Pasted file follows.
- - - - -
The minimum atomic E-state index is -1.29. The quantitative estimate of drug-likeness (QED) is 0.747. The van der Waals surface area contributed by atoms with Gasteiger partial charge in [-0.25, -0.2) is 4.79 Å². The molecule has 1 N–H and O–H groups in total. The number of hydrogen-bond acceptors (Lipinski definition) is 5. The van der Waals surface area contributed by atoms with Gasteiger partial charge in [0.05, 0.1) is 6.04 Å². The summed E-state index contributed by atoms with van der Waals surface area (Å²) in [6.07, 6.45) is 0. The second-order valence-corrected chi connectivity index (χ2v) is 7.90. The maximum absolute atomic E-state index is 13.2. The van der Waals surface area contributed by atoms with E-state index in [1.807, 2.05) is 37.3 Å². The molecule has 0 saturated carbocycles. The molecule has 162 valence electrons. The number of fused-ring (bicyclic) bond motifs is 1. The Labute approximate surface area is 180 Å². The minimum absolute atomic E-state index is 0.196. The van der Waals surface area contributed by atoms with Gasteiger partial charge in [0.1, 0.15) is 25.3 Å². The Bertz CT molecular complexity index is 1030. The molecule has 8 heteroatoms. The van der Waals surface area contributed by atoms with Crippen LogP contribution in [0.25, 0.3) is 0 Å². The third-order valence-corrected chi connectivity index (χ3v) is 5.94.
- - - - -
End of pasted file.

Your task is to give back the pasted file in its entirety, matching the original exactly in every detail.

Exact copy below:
The minimum atomic E-state index is -1.29. The quantitative estimate of drug-likeness (QED) is 0.747. The van der Waals surface area contributed by atoms with Gasteiger partial charge in [-0.25, -0.2) is 4.79 Å². The molecule has 1 N–H and O–H groups in total. The number of hydrogen-bond acceptors (Lipinski definition) is 5. The van der Waals surface area contributed by atoms with Gasteiger partial charge in [0.05, 0.1) is 6.04 Å². The summed E-state index contributed by atoms with van der Waals surface area (Å²) in [6.07, 6.45) is 0. The second-order valence-corrected chi connectivity index (χ2v) is 7.90. The maximum absolute atomic E-state index is 13.2. The van der Waals surface area contributed by atoms with E-state index in [1.807, 2.05) is 37.3 Å². The molecule has 0 saturated carbocycles. The molecule has 162 valence electrons. The number of fused-ring (bicyclic) bond motifs is 1. The Labute approximate surface area is 180 Å². The minimum absolute atomic E-state index is 0.196. The van der Waals surface area contributed by atoms with Gasteiger partial charge in [0.1, 0.15) is 25.3 Å². The Bertz CT molecular complexity index is 1030. The molecule has 8 heteroatoms. The van der Waals surface area contributed by atoms with Crippen LogP contribution in [0.25, 0.3) is 0 Å². The third-order valence-corrected chi connectivity index (χ3v) is 5.94.